Tiny, She’s Shiny
My name is Pam Ahern and to many people, I have become synonymous with pigs and farmed animals—for after all, it was a pig who trotted into my world in 2003 and changed both of our lives forever. But what not so many people know is that it was a little one-time stray cat named Tiny who first ignited my fascination and love for animals in all of their glorious forms—something the passage of time has failed to extinguish.
Little Tiny and her “plus one” Blackie were the first animals to ever grace my world. Rounding out the four-legged contingent of our family was Laddie, an affable yet goofy black Labrador who often mistook me for a tree as we became constant companions and together navigated every inch of our family’s backyard.
To Laddie I was the most important person in the world. Through his gentle presence, I learned of the unreserved loyalty of dogs that so easily lends itself to the self-sacrifices dogs make in saving their humans.
While I loved all three dearly, they were all different. If Tiny was sweet and affectionate and never complained as she became my surrogate doll, indulging me all the while I pushed her about in a pram, Blackie was not. Standoffish, aloof and most unaccommodating of my childhood whims was he. While Tiny loved cuddles and would often dribble in delight, Blackie preferred his own company and would ferociously defend his self-imposed demarcation zone with hisses and scratches—woe to anyone foolish enough to try and cross this line.
Eagerly anticipating my slumber time, she could be found waiting on my bed; patiently she sat as I arranged myself, then she would paw at the sheets, and then it was her turn for arranging herself. I would gently move my hand to her tummy where it would become lost in her fur and she would purr and purr. My mum told me that magical sound meant she was happy, and because I loved my dear Tiny, I would try to stay awake as long as I could to oblige her. All too often, though, sleep pulled me away and Tiny didn’t get all that much of a tummy rub. But I gave her my solemn promise that when I grew up I would get a job that paid me lots of money so that I could employ someone to rub her tummy.
Sadly, though, as I have grown and greyed, I never got to fulfil that promise to dear Tiny, as I heartbreakingly learned that our animal friends do not live as long as we humans. But I stand here today to in some way honour the lives of those three beautiful individuals who enriched my life so. And I stand here today to speak up for their not-so-fortunate brethren, the ones who will never know the kindness and warmth of a young girl’s love or the safety provided by a loving family of which they could become an integral part.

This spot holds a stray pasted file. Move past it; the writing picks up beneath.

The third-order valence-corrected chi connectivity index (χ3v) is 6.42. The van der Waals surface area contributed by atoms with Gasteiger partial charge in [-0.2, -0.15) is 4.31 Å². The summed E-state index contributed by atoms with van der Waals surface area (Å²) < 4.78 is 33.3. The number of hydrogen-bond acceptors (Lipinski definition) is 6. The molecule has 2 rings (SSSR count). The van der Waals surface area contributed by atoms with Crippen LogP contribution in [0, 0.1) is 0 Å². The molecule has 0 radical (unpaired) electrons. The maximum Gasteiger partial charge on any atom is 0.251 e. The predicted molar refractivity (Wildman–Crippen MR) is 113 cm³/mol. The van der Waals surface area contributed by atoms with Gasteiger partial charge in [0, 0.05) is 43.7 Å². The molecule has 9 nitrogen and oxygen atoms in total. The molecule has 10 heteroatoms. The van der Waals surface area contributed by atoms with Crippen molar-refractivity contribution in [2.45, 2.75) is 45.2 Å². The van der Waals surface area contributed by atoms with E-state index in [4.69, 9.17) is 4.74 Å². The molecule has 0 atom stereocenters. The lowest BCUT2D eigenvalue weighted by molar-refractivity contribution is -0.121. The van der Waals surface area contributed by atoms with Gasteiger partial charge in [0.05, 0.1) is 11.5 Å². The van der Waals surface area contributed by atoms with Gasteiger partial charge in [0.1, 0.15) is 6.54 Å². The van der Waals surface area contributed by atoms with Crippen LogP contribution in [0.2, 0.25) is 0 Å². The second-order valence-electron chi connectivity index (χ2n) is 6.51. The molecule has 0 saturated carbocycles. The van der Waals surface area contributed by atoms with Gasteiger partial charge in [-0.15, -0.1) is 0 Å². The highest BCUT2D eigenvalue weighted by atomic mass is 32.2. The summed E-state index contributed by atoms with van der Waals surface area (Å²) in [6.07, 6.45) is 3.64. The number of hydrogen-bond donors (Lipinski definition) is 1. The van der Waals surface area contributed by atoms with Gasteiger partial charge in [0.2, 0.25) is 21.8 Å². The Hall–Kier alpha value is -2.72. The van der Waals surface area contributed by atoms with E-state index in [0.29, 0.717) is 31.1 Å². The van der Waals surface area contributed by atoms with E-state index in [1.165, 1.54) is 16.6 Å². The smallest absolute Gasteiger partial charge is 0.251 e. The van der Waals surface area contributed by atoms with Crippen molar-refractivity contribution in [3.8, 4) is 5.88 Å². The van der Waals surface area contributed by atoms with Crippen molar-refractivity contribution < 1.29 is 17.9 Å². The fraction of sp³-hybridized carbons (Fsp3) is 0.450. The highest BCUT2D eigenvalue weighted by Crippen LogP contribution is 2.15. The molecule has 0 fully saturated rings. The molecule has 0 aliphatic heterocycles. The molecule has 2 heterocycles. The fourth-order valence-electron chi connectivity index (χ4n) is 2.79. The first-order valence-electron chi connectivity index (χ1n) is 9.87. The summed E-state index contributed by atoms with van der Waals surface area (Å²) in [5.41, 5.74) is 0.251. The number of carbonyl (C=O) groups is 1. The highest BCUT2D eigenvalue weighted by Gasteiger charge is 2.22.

Sadly, though, as I have grown and greyed, I never got to fulfil that promise to dear Tiny, as I heartbreakingly learned that our animal friends do not live as long as we humans. But I stand here today to in some way honour the lives of those three beautiful individuals who enriched my life so.
I doubt there would be a person present today whose life has not felt the gentle paw of a cat or soft tongue of a dog as both left an indelible mark on your heart. Chances are that’s why you are here. And no doubt too that same heart and your mind have not escaped a hauntingly distressing image of cats and dogs who have been crudely, cruelly and without an ounce of compassion trussed up for the cat and dog meat trade and no doubt your heart and mind have been sickened. With culture and custom being no justification for cruelty, compassionate hearts around the globe are rightly demanding an end to this needless and barbaric trade that is a blight on us all.
We here in Australia pride ourselves on being an animal-loving nation: we shower billions of dollars each year on the animals who share our hearts and our homes, and we have enshrined our staunch protection of animals into law. It is called the Prevention of Cruelty to Animals Act, but, as many of you know, when it comes to our protection of animals, we truly have been guilty of playing favourites. Treating animals not on their ability to suffer or experience the world and all of her magic, but rather the form an animal has taken, our familiarity with that animal, along with the intended use we have for that animal, has shaped the protection they receive. It is for this reason I have long championed the cause of the animals who are farmed for food and fibre. But the inconsistencies in our animal protection laws are not that simple, nor do they end here.